• Tomorrow’s sides: Ivan Nova, Manny Banuelos, Dellin Betances, David Phelps and Brad Meyers. This will be the first side for Meyers, the Rule 5 pick who’s been dealing with a sore shoulder since the start of spring training.
• George Kontos has played catch the past two days. He’ll go throw regular workouts with no throwing today, then he’ll play long toss tomorrow. He’s progressing as expected from a sore oblique.
• Today’s available pitchers: Freddy Garcia gets the start followed by D.J. Mitchell, Boone Logan, Cory Wade, Clay Rapada, Kevin Whelan, Chase Whitley, Juan Cedeno, Adam Miller, Ryan Pope and Dan Burawa. My guess is that the guys after Whitley are backups today.
• Today’s second string: C J.R. Murphy, 1B Jose Gil, 2B David Adams, SS Doug Bernier, 3B Corban Joseph, LF Colin Curtis, CF Melky Mesa, RF Zoilo Almonte. There’s no backup DH listed.
• Tomorrow’s traveling players (including starter Michael Pineda and reliever Dave Robertson, scheduled to make their first appearances):
Pitchers: Dan Burawa, Cesar Cabral, Juan Cedeno, Brett Marshall, Adam Miller, Michael O’Connor, Michael Pineda, Ryan Pope, Dave Robertson, Graham Stoneburner.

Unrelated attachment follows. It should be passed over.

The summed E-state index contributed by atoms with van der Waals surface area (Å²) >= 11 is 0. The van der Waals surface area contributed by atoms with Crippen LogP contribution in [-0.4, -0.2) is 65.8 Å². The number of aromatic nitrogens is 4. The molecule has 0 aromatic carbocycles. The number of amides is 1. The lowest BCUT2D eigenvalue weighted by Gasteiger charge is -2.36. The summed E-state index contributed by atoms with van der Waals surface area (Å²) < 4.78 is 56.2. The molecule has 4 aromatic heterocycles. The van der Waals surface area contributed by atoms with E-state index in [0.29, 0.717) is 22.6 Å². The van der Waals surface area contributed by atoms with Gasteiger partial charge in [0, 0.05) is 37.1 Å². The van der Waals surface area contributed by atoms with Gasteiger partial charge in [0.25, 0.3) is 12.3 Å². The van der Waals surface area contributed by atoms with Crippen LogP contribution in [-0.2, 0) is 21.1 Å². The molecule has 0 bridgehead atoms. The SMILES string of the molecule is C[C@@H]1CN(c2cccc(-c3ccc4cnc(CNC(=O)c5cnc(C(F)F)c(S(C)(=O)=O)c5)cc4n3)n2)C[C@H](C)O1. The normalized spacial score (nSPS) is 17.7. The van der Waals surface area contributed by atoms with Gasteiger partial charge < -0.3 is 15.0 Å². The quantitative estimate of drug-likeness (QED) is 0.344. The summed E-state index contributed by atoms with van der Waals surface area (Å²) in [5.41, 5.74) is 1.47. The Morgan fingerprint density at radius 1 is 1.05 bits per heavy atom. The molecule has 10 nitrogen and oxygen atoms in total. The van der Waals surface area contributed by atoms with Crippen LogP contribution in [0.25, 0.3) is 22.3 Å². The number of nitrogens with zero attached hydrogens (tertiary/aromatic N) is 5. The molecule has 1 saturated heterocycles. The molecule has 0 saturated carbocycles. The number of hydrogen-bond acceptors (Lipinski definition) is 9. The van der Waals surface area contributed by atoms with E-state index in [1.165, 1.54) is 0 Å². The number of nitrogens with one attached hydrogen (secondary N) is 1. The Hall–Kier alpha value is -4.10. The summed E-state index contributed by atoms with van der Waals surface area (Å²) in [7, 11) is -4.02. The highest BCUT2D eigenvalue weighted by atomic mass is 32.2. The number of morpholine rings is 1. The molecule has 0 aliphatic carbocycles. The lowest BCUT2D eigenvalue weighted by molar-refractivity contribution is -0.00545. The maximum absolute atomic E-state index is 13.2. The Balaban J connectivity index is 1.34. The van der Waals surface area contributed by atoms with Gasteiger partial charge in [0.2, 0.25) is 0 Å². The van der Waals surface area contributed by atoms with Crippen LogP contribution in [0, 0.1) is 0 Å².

Catchers: Jose Gil, Russell Martin, Gustavo Molina, J.R. Murphy, Gary Sanchez
Infielders: David Adams, Doug Bernier, Eric Chavez, Bill Hall, Corban Joseph, Brandon Laird, Jayson Nix, Eduardo Nunez, Ramiro Pena, Jorge Vazquez
Outfielders: Zoilo Almonte, Colin Curtis, Brett Gardner, Curtis Granderson, Raul Ibanez, Justin Maxwell, Melky Mesa, Nick Swisher
UPDATE, 9:44 a.m.: How many Phillies starters have you heard of?
Tyson Gililes CF
Scott Podsednik DH
Ty Wigginton 3B
Hunter Pence RF
Domonic Brown LF
John Mayberry Jr. 1B
Michael Martinez 2B
Freddy Galvis SS
Tuffy Gosewisch C
RHP Roy Halladay
Associated Press photo
Three pictures worth a thousand words • 09.27.11
The Yankees passed along some professional photos of last night’s rookie hazing. It’s rare that every single outfit is hilarious, but these were pretty good selections. Whoever made the decision to make the two tall guys Milli Vanilli … bravo! At one point, Jesus Montero was trying to dance like MC Hammer, and pictures will never fully explain just how hilarious it was to watch Austin Romine try to figure out how to get his costume on.
Andrew Brackman and Dellin Betances as Milli Vanilli
Brandon Laird as Slash
Hector Noesi as Prince
Austin Romine as Madonna
George Kontos as George Michael
Jesus Montero as MC Hammer